Methicillin Resistant Staphylococcus Aureus (MRSA)
Recently there has been a lot of news on the emergence of the super bug Staph, also known as MRSA. MRSA stands for Methicillin Resistant Staphylococcus Aureus. Staphylococcus aureus (Staph) is a bacterium that has been a part of the normal bacteria on human skin for years. It often resides inside the nose, and is more commonly carried in hospital employees and patients. The Center for Disease Control estimates that 25-30% of the population are carriers of Staph. Methicillin is synthetic penicillin or more simply put an antibiotic. Basically MRSA is a specific strand of a Staph infection that is resistant to multiple forms of antibiotics, making it more difficult to treat. This is why MRSA has been referred to as the “Super bug.” MRSA used to be primarily an acquired hospital infection (HA-MRSA), currently community acquired MRSA (CA-MRSA) is making the headlines. One reason community acquired MRSA exists, is healthy individual can harbor the bacteria without any signs or symptoms.
Staphylococcus aureus most commonly causes skin infections such as an abscess, boil, or cellulitis. MRSA is now one of the most ubiquitous bacteria causing these skin lesions. The lesions can recur and spread to other sites on the skin. The good news is that the community acquired MRSA is still susceptible to a few antibiotics. Plus, CA-MRSA rarely manifests as a systemic infection. On the other hand, HA- MRSA can only be treated with just a few intravenous antibiotics, and there have been some cases that are resistant to these drugs also.
Practicing good hygiene is the most effective defense against both forms of MRSA. Examples of ways to minimize your chances of contracting MRSA includes frequent hand washing, avoiding skin to skin contact with someone who has an open wound, covering open wounds until they heal and refraining from sharing personal items such as deodorant, razors, toothbrushes, and towels. Schools, ambulances, and health care facilities must sanitize all surfaces with antibacterial products including bleach and alcohol. Studies have shown that alcohol based sanitizers kill MRSA, but keep in mind MRSA can still survive on clothing and other surfaces. Employees and children with an active MRSA skin infection may go to work and school as long as the infection can be covered with dry bandage unless the healthcare provider decides otherwise.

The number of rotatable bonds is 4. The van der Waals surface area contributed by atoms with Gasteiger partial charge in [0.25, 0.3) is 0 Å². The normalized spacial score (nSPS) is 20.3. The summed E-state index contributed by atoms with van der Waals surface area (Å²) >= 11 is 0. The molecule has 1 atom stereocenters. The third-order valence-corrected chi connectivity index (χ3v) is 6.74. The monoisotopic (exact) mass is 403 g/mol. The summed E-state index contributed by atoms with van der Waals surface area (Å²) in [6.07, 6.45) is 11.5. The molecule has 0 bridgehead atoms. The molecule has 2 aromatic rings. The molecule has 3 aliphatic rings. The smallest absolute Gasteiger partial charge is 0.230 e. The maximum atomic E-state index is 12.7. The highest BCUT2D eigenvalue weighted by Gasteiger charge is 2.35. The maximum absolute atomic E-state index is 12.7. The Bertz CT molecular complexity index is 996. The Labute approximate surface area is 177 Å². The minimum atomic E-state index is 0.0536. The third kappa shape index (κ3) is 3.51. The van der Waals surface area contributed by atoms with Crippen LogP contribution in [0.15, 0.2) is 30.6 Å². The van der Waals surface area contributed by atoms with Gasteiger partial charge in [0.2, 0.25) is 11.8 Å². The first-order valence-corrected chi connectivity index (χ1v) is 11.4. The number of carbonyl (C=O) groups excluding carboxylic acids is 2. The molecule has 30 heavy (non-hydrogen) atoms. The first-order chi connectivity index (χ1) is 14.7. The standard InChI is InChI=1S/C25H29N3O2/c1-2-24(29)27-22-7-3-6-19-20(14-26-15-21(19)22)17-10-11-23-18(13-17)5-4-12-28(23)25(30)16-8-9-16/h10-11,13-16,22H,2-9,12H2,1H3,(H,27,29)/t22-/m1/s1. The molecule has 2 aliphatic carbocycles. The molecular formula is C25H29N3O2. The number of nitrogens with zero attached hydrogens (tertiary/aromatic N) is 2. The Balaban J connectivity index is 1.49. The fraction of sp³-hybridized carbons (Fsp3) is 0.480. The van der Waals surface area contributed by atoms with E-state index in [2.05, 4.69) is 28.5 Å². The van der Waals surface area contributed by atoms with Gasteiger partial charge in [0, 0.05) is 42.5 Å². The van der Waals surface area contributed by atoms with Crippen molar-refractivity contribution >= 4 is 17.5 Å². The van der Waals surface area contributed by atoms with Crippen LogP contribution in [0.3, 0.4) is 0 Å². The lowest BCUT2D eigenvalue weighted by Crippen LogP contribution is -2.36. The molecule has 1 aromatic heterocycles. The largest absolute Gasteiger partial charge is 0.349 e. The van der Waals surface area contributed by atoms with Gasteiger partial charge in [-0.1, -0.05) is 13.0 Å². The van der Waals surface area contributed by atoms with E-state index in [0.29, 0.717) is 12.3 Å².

If your skin is starting to get red or is warm to touch, or if a boil or abscess develops you should see your health care provider for assessment immediately. The provider may culture the lesion to see if it is MRSA, or may initiate treatment right away. Depending on the size and stage of the lesion an incision and drainage may be needed to remove the pus harboring the infection. The primary concern is for infants, the elderly, and those that have chronic illnesses. Topical Bactroban and oral antibiotics may also be prescribed. There is now a nasal form of Bactroban that can be used for 5 days for those individuals believed to carry and harbor the MRSA infection in their nasal passages. A nasal swab can confirm MRSA bacteria colonized inside the nose in those that are asymptomatic; this is estimated to be about 1% of the population.
Staphylococcus aureus and MRSA can be the source of many other disease states. Staph can disseminate through the blood causing a systemic infection. It can exist in the respiratory tract leading to pneumonia, and infect heart valves. Staph can also act as a oxin and cause food poisoning, toxic shock syndrome, and scalded skin syndrome. The more serious Staph infections are a concern for those frequently hospitalized or those with underlying illnesses that result in immune compromise. In fact the Center for Disease Control and Prevention (CDC) estimates that 85% of invasive MRSA occur in the healthcare setting; compared to 14% that occurred in the general population. The rates of critical MRSA will vary in different parts of the world; still the CDC reports that rates are universally higher in those over 65 years of age.
Keep in mind that community acquired MRSA tends to be higher among athletes, military personnel, and schools because of close contact this is why practicing personal hygiene is so important for prevention. Having said all this, if you suspect a skin infection, should get into your local healthcare facility right away for further evaluation and treatment.